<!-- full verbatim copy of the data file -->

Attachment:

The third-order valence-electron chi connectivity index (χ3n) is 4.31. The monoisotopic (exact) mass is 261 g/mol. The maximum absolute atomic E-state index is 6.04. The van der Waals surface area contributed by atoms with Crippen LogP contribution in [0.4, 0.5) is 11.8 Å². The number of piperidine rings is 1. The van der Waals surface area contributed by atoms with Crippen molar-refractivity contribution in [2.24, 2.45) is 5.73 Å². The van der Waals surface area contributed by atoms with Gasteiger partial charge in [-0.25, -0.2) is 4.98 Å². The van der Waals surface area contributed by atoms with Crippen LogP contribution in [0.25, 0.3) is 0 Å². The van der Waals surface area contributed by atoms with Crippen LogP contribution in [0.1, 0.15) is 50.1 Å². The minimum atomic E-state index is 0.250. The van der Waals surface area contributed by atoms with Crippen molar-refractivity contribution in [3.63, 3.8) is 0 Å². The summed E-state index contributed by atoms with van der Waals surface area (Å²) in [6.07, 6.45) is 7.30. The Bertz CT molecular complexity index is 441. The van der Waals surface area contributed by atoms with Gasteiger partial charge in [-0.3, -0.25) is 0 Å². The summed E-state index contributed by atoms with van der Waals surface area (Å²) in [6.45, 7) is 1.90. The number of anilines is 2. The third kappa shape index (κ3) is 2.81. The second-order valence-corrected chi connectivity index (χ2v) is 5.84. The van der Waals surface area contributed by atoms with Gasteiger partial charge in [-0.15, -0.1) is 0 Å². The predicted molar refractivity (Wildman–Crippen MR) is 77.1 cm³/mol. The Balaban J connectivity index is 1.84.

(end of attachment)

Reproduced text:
The third-order valence-electron chi connectivity index (χ3n) is 4.31. The monoisotopic (exact) mass is 261 g/mol. The maximum absolute atomic E-state index is 6.04. The van der Waals surface area contributed by atoms with Crippen LogP contribution in [0.4, 0.5) is 11.8 Å². The number of piperidine rings is 1. The van der Waals surface area contributed by atoms with Crippen molar-refractivity contribution in [2.24, 2.45) is 5.73 Å². The van der Waals surface area contributed by atoms with Gasteiger partial charge in [-0.25, -0.2) is 4.98 Å². The van der Waals surface area contributed by atoms with Crippen LogP contribution in [0.25, 0.3) is 0 Å². The van der Waals surface area contributed by atoms with Crippen LogP contribution in [0.1, 0.15) is 50.1 Å². The minimum atomic E-state index is 0.250. The van der Waals surface area contributed by atoms with Crippen molar-refractivity contribution in [3.63, 3.8) is 0 Å². The summed E-state index contributed by atoms with van der Waals surface area (Å²) in [6.07, 6.45) is 7.30. The Bertz CT molecular complexity index is 441. The van der Waals surface area contributed by atoms with Gasteiger partial charge in [-0.3, -0.25) is 0 Å². The summed E-state index contributed by atoms with van der Waals surface area (Å²) in [6.45, 7) is 1.90. The number of anilines is 2. The third kappa shape index (κ3) is 2.81. The second-order valence-corrected chi connectivity index (χ2v) is 5.84. The van der Waals surface area contributed by atoms with Gasteiger partial charge in [-0.15, -0.1) is 0 Å². The predicted molar refractivity (Wildman–Crippen MR) is 77.1 cm³/mol. The Balaban J connectivity index is 1.84.